Friday, November 13, 2009

Laborare est Orare

I wanted to share an article I recently read from our archives about William H. Miner from the "Bell Telephone News" April, 1921:

Work is Worship

"Laborare est orare,"
Sang a monk of olden time,
Sang it at the early matins,
Sang it at the vesper chime.
"Work is worship," toil is holy,
Let this thought our zeal inspire.
Every deed done well and nobly,
Burns with sacrificial fire.

"Laborare est orare,"
Watch-word of the olden time,
Let us take it for our motto,
Serving in this later time.
"Work is worship," God, my brothers,
Takes our toil as homage sweet,
And accepts as signs of worship,
Well worn hands and weary feet.

~ Thomas Handford

The poem reproduced here hangs in the office of William H. Miner, who has for eleven years been a director in the Illinois Bell Telephone Company.

When told that we intended to print the poem in The Bell Telephone News, Mr. Miner asked us to say that anyone who would take the thought expressed in these verses as the motive power of his life, would make himself a good citizen and solve the secret of true happiness.

You want to know more about Mr. Miner? We thought so, and we asked him to tell us, but he just smiled - he is a big man with a whole souled smile - and said, "Tell them I am just a farmer."

But what a farmer!

Many years ago he went into the field of invention and planted some good ideas which grew into a fine crop of appliances for increasing the security of and efficiency in railway operation and which are in use on almost all freight cars. The harvest was golden and plenteous.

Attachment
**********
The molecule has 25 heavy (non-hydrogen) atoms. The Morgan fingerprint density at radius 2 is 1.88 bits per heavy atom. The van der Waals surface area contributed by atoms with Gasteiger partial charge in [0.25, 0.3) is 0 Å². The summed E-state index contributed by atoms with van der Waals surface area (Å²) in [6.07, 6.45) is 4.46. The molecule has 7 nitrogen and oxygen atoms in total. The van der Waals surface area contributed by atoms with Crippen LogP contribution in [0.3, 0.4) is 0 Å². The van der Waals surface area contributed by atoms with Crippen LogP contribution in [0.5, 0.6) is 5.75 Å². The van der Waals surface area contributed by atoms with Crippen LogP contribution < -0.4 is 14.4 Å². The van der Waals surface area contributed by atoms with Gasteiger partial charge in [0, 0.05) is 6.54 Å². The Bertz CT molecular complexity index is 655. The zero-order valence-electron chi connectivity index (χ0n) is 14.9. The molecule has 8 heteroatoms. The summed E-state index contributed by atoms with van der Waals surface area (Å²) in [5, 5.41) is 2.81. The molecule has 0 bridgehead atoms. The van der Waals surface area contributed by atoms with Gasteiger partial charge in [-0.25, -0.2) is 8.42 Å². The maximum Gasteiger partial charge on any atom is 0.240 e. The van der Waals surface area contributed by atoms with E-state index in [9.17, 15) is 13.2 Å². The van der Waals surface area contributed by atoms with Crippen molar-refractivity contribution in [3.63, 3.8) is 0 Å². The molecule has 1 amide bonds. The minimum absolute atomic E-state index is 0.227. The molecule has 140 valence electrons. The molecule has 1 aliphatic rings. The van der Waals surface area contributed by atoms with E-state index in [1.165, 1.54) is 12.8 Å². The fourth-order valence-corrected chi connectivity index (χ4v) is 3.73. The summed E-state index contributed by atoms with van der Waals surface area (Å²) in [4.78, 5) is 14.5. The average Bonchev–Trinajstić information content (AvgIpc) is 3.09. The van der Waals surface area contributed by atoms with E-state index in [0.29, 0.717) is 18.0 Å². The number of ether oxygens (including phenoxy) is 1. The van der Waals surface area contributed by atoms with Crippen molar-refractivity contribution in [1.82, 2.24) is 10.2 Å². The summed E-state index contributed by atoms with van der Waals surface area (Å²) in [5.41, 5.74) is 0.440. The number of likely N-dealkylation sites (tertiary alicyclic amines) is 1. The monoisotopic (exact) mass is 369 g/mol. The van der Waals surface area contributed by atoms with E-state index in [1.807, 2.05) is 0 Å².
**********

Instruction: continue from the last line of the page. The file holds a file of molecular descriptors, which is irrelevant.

Then he bought the farm on which he was born (This is not quite accurate - his father was born on the Chazy farm, but William was born in Wisconsin.) and the next one to that and then the next, and so on until he had more than 11,000 acres.

Then he proceeded to smash all records agriculturally. Not satisfied to make two blades of grass grow where one grew before, he put the minimum at six blades. His was the tallest and finest stand of corn; of wheat; of barley.

He bewildered the vegetable world by growing peas as big as onions and onions as big as melons.

Then he sowed a line of boulders across a valley and they grew into a great dam which caught the cool and glistening waters from a thousand springs in the hills, for the use of all of the people for miles about.

Then he broke into another field where children lived and where there were briers and weeds and poison ivy, and he ploughed them out and he made to grow a great schoolhouse next to the corn and wheat and barley.

Now every autumn there is a rich harvest of hundreds of the coming fathers, mother, citizens, statesmen, merchants, farmers, etc. - red-cheeked, bright-eyed youngsters, made sure and strong for the tasks and burdens that they must soon take on, by the helping hand of this great-hearted farmer.

Bountiful Lord - send us a few more farmers like this one!

This "Bell Telephone News" article was written before William and Alice Miner built Physicians' Hospital in Plattsburgh and The Alice T. Miner Museum in Chazy... I would love to read the farming analogies this author would have come up with to describe those two wonderful contributions to the North Country!

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